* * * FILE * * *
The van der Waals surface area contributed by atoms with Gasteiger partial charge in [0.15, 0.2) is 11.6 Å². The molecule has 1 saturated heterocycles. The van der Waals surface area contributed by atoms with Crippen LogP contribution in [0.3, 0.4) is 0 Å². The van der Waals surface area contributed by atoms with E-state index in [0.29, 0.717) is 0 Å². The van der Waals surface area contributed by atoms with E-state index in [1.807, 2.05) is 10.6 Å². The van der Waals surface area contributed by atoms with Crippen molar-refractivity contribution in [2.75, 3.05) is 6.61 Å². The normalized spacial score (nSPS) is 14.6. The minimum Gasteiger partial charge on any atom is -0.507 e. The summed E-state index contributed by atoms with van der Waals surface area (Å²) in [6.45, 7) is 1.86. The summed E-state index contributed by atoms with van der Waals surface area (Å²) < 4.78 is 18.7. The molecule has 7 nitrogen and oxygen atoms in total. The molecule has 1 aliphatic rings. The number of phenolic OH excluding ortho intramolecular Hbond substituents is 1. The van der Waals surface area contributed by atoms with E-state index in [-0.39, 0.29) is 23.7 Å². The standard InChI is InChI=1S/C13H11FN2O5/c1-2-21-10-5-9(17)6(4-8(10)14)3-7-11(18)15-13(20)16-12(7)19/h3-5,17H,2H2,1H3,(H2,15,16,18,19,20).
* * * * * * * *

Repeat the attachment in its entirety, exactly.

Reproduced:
The van der Waals surface area contributed by atoms with Gasteiger partial charge in [0.15, 0.2) is 11.6 Å². The molecule has 1 saturated heterocycles. The van der Waals surface area contributed by atoms with Crippen LogP contribution in [0.3, 0.4) is 0 Å². The van der Waals surface area contributed by atoms with E-state index in [0.29, 0.717) is 0 Å². The van der Waals surface area contributed by atoms with E-state index in [1.807, 2.05) is 10.6 Å². The van der Waals surface area contributed by atoms with Crippen molar-refractivity contribution in [2.75, 3.05) is 6.61 Å². The normalized spacial score (nSPS) is 14.6. The minimum Gasteiger partial charge on any atom is -0.507 e. The summed E-state index contributed by atoms with van der Waals surface area (Å²) in [6.45, 7) is 1.86. The summed E-state index contributed by atoms with van der Waals surface area (Å²) < 4.78 is 18.7. The molecule has 7 nitrogen and oxygen atoms in total. The molecule has 1 aliphatic rings. The number of phenolic OH excluding ortho intramolecular Hbond substituents is 1. The van der Waals surface area contributed by atoms with E-state index in [-0.39, 0.29) is 23.7 Å². The standard InChI is InChI=1S/C13H11FN2O5/c1-2-21-10-5-9(17)6(4-8(10)14)3-7-11(18)15-13(20)16-12(7)19/h3-5,17H,2H2,1H3,(H2,15,16,18,19,20).